I'm seeing the kitchen differently since we've been eating mostly raw, living food. Today I noticed that I've begun to put vegetables in water, like flowers, until they are used. We eat so many vegetables it's not long before they are used, but treating the vegetables like precious roses makes a significant difference to both how they look and their flavour. Being refrigerated seems to make them go to sleep. Cutting their stems so they can accept the water they are standing in brings the life back to them.
Washing salad greens, spinning them in the salad spinner, then letting them sit there with the water from spinning beneath the basket of the spinner with the lid on for a little while, gives the lettuce a fresh picked perkiness.
I've recently found a recipe for "spinach crowns" (although I call them spinach hearts) which uses the bottom part of the spinach normally thrown away. They don't look like much when first separated from the leaves, but once cleaned , I wash them and put them in a bowl with a tiny bit of water at the bottom. A damp cloth goes over top. They spring to life in a few hours and look beautiful on the plate. Not convinced? I'll post the recipe soon.
This is the damp environment to wake up the spinach hearts. They open beautifully under cover.
There is a different pace to a raw kitchen. Because so much attention is paid to waking the living spirit of food, a lot of grains and nuts and seeds are soaked. Some are then also sprouted before using. Grains might be soaked, sprouted, ground, dehydrated and finally used as flour. Why soak?
Seeds, nuts and grains want to protect themselves from sprouting at inappropriate times or rotting so they have enzyme inhibitors called phytates in them. Soaking removes the phytates and wakes up the plant in the grain, nut or seed. This also makes its nutrients more bio-available to us. One needs to think in the Long Now to begin the process of soaking or sprouting ahead of time.
One also needs a soaking and sprouting station in the kitchen. When I first began I had bowls of soaking grains, seeds and nuts in random places on the kitchen counter. It was chaos. A simple tiered shelf meant to go in a cupboard gave me the soaking station I needed. Of course, one could also use a cupboard but I know if I did that I'd forget about whatever was in the containers. These containers have lids but they are not airtight. Air is essential for waking up. I also use this station for culturing nut cheeses once they have soaked.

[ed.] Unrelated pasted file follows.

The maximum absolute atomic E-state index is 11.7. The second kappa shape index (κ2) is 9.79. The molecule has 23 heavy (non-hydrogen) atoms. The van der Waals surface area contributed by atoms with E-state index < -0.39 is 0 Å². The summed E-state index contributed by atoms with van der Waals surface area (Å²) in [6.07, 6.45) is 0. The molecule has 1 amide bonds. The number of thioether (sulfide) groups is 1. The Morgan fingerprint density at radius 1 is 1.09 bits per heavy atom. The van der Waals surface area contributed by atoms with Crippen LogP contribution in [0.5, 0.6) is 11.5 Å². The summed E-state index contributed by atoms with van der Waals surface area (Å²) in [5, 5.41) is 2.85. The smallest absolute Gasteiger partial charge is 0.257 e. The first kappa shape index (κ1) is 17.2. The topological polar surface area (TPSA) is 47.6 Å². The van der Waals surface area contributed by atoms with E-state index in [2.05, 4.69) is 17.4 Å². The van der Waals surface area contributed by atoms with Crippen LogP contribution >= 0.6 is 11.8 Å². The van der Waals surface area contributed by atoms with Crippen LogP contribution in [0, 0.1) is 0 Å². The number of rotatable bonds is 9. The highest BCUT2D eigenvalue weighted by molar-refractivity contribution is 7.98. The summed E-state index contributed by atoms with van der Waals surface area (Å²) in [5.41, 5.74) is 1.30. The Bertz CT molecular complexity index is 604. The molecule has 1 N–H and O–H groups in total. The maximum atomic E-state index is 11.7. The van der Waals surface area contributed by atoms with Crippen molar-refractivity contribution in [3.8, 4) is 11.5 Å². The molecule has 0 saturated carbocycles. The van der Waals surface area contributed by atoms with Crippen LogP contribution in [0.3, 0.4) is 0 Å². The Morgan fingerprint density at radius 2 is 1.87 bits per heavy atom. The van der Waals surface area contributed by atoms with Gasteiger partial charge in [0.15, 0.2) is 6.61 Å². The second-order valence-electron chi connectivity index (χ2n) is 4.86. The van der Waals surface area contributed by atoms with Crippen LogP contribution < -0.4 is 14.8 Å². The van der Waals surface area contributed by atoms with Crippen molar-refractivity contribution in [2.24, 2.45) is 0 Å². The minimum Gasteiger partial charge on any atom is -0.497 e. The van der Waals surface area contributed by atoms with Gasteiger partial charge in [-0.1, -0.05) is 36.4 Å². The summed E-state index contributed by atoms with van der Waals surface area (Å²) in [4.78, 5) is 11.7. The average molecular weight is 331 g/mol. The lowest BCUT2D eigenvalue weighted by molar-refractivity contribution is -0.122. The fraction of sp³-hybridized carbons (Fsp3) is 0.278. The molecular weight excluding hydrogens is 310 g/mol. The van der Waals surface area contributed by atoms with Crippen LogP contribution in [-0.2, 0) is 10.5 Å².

While I am sprouting grains or seeds in it, I keep it in a draining rack, but covered from daylight with a cloth. (You are probably wondering what those doily things are. I'll get to that in a minute.)
After an initial over night soaking, the spouts need to be rinsed two or three times a day, depending on the temperature. Maybe it's just that I am amused by small things, but I enjoy that I can fill the jar with water without taking the lid off and that it's so easy to lean the jar in the drying rack and watch the water come out the spout. A drying rack with a spout? Like I said...small things.....
Oh, and the things that look like doilies? Well, practically, they tell me that something in side is processing, becoming more alive, and may need my attention. On a higher level, it connects with the work of Masaru Emoto. Maybe I'll explain that more in another post.
So, as fire and ice are central to a regular kitchen (stove and refrigerator), water and wind (high speed blender and dehydrator) are essential to a raw kitchen. Time is entirely different in a raw kitchen. Dishes are made on nature's time. "Cooking" is done by sprouting or slowly drying. It almost feels like I use a different part of my brain to prepare food this way.
I'd like to design a raw kitchen from scratch. Even to SEE one! I'd like that for a start.